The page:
* Market recovers following SNS sub debt wipeout
* Weak banks to suffer as investors ramp up credit analysis
* HSH Nordbank, MPS, Bankia and Commerzbank come into focus
By Aimee Donnellan
LONDON, Feb 15 (IFR) - The potential acceleration of senior
bank bail-ins and increasingly aggressive treatment of
subordinated bondholders in distressed banks have focused
investor minds, but despite a knee-jerk widening few expect a
broad repricing of financial debt.
Junior bondholders have been dealt a number of blows over
the past three weeks. After the Dutch government's shock
decision to nationalise SNS Reaal and write subordinated bonds
down to nothing, investors in Spain's Banco de Valencia were hit
by a similar move.
The troubled Spanish lender this week said it would write
off as much as 90% of the value of its subordinated debt in a
bid to restructure without relying on public aid.
And in a similar vein, compatriot Bankia is thrashing out an
equally aggressive restructuring that could leave investors,
including retail accounts, with equity in the failed bank.
The market reaction to the Spanish announcements has been
surprisingly muted. Following the nationalisation of SNS, the
gap between the Senior and Subordinated iTraxx indices widened
to around 116bp, but has since come back in to less than 100bp.
It is clear that SNS gave investors a fright, but that is
likely to lead to a more selective approach to credit analysis
rather than an all-out retreat from the FIG market.
"Investors need to distinguish between banks that can raise
private sector capital if needed, and those that will struggle
should they need a capital injection in 12-18 months time," said
Satish Pulle, a portfolio manager at ECM.
Bondholders had taken for granted regulatory forbearance in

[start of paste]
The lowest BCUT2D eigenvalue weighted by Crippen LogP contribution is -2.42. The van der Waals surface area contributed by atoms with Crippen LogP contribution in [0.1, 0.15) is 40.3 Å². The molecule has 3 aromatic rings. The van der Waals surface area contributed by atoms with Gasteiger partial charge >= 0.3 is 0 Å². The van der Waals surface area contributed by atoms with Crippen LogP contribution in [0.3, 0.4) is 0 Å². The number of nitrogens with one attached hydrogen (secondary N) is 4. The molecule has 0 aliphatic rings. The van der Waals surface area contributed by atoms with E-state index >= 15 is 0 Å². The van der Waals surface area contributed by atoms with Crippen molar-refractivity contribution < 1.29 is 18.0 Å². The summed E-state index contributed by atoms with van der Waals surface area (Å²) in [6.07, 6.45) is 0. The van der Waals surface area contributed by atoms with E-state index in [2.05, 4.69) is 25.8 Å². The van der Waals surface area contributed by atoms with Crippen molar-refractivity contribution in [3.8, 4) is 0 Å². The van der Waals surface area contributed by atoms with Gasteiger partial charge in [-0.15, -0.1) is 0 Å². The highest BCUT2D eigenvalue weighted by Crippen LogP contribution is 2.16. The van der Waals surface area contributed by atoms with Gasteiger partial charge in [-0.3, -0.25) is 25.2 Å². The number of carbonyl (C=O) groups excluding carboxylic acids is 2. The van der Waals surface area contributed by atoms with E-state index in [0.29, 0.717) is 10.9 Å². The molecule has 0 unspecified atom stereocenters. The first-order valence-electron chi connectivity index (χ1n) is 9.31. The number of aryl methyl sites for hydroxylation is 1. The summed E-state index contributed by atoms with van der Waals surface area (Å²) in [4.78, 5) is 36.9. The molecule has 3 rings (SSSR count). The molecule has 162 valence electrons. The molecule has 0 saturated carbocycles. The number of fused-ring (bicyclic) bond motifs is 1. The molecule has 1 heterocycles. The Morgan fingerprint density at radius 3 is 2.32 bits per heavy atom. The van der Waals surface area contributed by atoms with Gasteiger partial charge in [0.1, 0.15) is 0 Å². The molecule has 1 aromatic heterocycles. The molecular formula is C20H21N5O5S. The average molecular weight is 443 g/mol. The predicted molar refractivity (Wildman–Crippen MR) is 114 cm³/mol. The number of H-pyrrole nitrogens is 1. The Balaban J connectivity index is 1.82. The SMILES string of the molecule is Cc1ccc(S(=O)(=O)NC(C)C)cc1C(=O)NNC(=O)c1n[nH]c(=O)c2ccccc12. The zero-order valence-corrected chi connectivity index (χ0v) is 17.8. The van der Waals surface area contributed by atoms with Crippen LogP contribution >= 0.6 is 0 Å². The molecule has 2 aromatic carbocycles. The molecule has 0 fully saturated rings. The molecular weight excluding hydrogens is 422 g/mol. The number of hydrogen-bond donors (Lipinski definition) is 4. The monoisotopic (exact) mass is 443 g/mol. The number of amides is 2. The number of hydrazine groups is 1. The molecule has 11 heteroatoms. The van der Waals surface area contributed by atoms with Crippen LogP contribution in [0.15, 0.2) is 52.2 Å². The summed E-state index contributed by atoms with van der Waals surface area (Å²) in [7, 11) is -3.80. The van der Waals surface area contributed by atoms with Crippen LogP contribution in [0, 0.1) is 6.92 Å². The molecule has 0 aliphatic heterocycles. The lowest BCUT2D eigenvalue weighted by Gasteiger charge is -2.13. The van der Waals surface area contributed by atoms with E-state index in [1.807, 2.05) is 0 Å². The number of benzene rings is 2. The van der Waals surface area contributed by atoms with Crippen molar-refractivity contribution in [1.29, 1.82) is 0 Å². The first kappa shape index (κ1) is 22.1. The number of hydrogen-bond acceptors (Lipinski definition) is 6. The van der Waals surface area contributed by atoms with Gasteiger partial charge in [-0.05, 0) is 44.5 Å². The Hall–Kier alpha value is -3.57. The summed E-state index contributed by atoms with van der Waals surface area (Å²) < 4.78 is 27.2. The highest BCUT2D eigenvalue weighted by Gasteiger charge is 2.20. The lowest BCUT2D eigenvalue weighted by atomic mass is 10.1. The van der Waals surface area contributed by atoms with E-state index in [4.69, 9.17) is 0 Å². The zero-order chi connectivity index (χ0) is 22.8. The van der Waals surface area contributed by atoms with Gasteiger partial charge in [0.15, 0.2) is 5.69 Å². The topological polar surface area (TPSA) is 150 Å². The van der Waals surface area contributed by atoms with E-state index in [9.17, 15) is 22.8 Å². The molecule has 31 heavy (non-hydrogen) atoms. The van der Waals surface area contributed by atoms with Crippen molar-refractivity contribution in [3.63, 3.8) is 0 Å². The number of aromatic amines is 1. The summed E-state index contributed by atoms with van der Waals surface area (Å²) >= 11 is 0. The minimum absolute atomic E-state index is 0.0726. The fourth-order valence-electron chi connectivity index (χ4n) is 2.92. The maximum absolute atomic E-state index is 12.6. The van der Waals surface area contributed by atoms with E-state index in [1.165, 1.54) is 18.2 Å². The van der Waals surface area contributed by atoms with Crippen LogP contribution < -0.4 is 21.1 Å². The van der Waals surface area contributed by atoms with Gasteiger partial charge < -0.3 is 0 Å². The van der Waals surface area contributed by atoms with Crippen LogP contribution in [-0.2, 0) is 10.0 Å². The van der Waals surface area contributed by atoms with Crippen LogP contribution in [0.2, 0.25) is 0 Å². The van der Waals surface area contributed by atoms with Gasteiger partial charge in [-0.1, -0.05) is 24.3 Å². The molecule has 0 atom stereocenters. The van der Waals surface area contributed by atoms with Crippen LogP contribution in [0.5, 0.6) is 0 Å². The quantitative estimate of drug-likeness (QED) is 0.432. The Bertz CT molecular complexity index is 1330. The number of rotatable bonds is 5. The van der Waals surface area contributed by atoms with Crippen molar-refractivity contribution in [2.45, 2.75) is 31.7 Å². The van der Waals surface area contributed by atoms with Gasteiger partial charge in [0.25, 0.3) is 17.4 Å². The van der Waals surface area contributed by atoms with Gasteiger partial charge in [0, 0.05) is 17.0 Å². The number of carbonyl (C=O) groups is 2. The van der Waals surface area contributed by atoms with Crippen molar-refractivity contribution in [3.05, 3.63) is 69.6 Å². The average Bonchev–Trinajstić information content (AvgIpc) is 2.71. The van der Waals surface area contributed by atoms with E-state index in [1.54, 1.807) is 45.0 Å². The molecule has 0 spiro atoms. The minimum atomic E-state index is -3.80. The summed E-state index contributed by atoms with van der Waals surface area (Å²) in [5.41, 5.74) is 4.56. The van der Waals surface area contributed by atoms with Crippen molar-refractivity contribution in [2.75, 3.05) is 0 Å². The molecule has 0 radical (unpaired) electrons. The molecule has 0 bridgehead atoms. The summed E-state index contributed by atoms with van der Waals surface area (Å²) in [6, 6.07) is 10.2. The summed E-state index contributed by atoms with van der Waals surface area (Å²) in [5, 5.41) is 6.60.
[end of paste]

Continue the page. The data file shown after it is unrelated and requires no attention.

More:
bank restructurings. But those days are clearly over.
"The Dutch regulator's action on SNS has now set a precedent
that is likely to be followed by others," said a London-based
"This is not only a wake-up call for institutional investors
but for retail accounts that are exposed to a number of
restructured Spanish banks."
Bankers are now warning that the bold move by regulators
could extend to senior bondholders, who so far - except for
those in Denmark - have been left untouched in European bank
"It feels like regulators are getting more aggressive, even
in the periphery, and for that reason I think we're likely to
see the bail-in brought forward to 2015 rather than 2018," said
another London-based hybrid capital banker, referring to EU
plans to impose losses on senior bondholders.
Issuers are confident that investors are already adapting
and are unlikely to retreat from the FIG market altogether.
"The market has recovered for decent credits," said Waleed
El-Amir, senior vice-president of UniCredit's strategic funding
and investments business.
"I'm sceptical that senior bondholders will be bailed in
ahead of the 2018 deadline because almost all of the regulatory
proposals have been delayed. However, events like the
nationalisation of SNS are likely to increase the funding costs
of weaker banks (and) that will now be in focus."
Bankers say investors holding paper in loss-making banks
such as HSH Nordbank, MPS, Bankia and even Commerzbank risk
potential write-downs by regulators.
This does not necessarily mean an across-the-board hike in
banks' borrowing costs, bankers say.
"Senior bail-in will happen when there is EU-wide regulation
but I don't think it'll be an issue for investors - it's just a
matter of pricing your risk," said Oliver Gazzolo, global head
of credit trading at Societe Generale.
"We've already seen the FIG market mature and a definitive
and clear regulation will help investors to deal with these
Indeed, the FIG market has a number of precedents of a
knee-jerk reaction to credit events causing bank spreads to
widen, only for the market to stabilise and recover following
investor acceptance of heightened risk.
Last year, a legislative draft published by the European
Commission proposed that senior debtholders be able to take
losses from 2018 onwards, but the ramifications have been
"Issuers have already been selling senior debt beyond 2018
which means that for the last few years of these deals they
could be subject to bail-in if the bail-in regime is implemented
as currently proposed," said Gerald Podobnik, head of capital
solutions at Deutsche Bank.
"This hasn't stopped banks from being able to sell
long-dated senior debt."
(Reporting by Aimee Donnellan; Additional reporting Christopher
Whittall; Editing by Alex Chambers & Julian Baker)